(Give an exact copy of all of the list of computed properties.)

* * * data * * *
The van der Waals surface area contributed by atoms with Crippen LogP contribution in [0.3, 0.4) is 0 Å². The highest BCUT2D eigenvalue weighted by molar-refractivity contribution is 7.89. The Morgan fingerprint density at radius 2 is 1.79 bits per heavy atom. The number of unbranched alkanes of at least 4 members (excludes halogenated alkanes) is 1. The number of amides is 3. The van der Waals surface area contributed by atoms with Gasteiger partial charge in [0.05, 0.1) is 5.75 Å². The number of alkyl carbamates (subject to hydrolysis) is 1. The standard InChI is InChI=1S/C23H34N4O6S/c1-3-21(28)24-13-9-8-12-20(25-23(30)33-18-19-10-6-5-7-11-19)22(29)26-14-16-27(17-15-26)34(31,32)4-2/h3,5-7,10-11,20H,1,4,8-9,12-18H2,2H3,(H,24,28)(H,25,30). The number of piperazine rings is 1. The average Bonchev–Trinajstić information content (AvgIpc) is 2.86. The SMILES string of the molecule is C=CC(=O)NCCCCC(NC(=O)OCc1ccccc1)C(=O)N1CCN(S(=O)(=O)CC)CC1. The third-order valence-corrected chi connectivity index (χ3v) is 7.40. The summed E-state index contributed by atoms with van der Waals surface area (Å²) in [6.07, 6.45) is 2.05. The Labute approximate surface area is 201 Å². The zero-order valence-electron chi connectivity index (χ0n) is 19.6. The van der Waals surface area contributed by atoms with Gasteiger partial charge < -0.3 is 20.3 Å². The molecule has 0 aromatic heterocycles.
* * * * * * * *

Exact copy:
The van der Waals surface area contributed by atoms with Crippen LogP contribution in [0.3, 0.4) is 0 Å². The highest BCUT2D eigenvalue weighted by molar-refractivity contribution is 7.89. The Morgan fingerprint density at radius 2 is 1.79 bits per heavy atom. The number of unbranched alkanes of at least 4 members (excludes halogenated alkanes) is 1. The number of amides is 3. The van der Waals surface area contributed by atoms with Gasteiger partial charge in [0.05, 0.1) is 5.75 Å². The number of alkyl carbamates (subject to hydrolysis) is 1. The standard InChI is InChI=1S/C23H34N4O6S/c1-3-21(28)24-13-9-8-12-20(25-23(30)33-18-19-10-6-5-7-11-19)22(29)26-14-16-27(17-15-26)34(31,32)4-2/h3,5-7,10-11,20H,1,4,8-9,12-18H2,2H3,(H,24,28)(H,25,30). The number of piperazine rings is 1. The average Bonchev–Trinajstić information content (AvgIpc) is 2.86. The SMILES string of the molecule is C=CC(=O)NCCCCC(NC(=O)OCc1ccccc1)C(=O)N1CCN(S(=O)(=O)CC)CC1. The third-order valence-corrected chi connectivity index (χ3v) is 7.40. The summed E-state index contributed by atoms with van der Waals surface area (Å²) in [6.07, 6.45) is 2.05. The Labute approximate surface area is 201 Å². The zero-order valence-electron chi connectivity index (χ0n) is 19.6. The van der Waals surface area contributed by atoms with Gasteiger partial charge < -0.3 is 20.3 Å². The molecule has 0 aromatic heterocycles.